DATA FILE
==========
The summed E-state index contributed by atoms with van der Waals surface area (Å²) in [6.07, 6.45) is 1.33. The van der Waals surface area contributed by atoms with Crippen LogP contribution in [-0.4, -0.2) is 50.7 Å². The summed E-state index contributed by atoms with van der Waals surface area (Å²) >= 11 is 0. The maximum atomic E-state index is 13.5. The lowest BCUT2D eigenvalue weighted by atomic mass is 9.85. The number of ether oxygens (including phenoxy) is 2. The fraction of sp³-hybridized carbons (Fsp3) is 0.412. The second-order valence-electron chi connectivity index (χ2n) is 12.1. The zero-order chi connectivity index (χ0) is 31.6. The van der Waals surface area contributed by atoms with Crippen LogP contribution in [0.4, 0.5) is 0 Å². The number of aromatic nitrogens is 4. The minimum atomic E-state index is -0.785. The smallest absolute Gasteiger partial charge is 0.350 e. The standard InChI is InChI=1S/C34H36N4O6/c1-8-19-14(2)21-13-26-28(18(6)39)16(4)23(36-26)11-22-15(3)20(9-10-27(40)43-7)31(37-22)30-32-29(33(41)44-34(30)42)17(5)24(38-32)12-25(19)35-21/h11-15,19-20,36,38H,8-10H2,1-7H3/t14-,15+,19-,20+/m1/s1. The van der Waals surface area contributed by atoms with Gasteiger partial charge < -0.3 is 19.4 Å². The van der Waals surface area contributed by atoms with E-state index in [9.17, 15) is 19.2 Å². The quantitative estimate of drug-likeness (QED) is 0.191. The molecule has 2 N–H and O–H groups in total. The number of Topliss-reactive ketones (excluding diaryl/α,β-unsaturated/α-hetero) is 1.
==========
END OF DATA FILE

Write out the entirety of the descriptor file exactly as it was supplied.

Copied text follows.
The summed E-state index contributed by atoms with van der Waals surface area (Å²) in [6.07, 6.45) is 1.33. The van der Waals surface area contributed by atoms with Crippen LogP contribution in [-0.4, -0.2) is 50.7 Å². The summed E-state index contributed by atoms with van der Waals surface area (Å²) >= 11 is 0. The maximum atomic E-state index is 13.5. The lowest BCUT2D eigenvalue weighted by atomic mass is 9.85. The number of ether oxygens (including phenoxy) is 2. The fraction of sp³-hybridized carbons (Fsp3) is 0.412. The second-order valence-electron chi connectivity index (χ2n) is 12.1. The zero-order chi connectivity index (χ0) is 31.6. The van der Waals surface area contributed by atoms with Crippen LogP contribution in [0.4, 0.5) is 0 Å². The number of aromatic nitrogens is 4. The minimum atomic E-state index is -0.785. The smallest absolute Gasteiger partial charge is 0.350 e. The standard InChI is InChI=1S/C34H36N4O6/c1-8-19-14(2)21-13-26-28(18(6)39)16(4)23(36-26)11-22-15(3)20(9-10-27(40)43-7)31(37-22)30-32-29(33(41)44-34(30)42)17(5)24(38-32)12-25(19)35-21/h11-15,19-20,36,38H,8-10H2,1-7H3/t14-,15+,19-,20+/m1/s1. The van der Waals surface area contributed by atoms with Gasteiger partial charge < -0.3 is 19.4 Å². The van der Waals surface area contributed by atoms with E-state index in [9.17, 15) is 19.2 Å². The quantitative estimate of drug-likeness (QED) is 0.191. The molecule has 2 N–H and O–H groups in total. The number of Topliss-reactive ketones (excluding diaryl/α,β-unsaturated/α-hetero) is 1.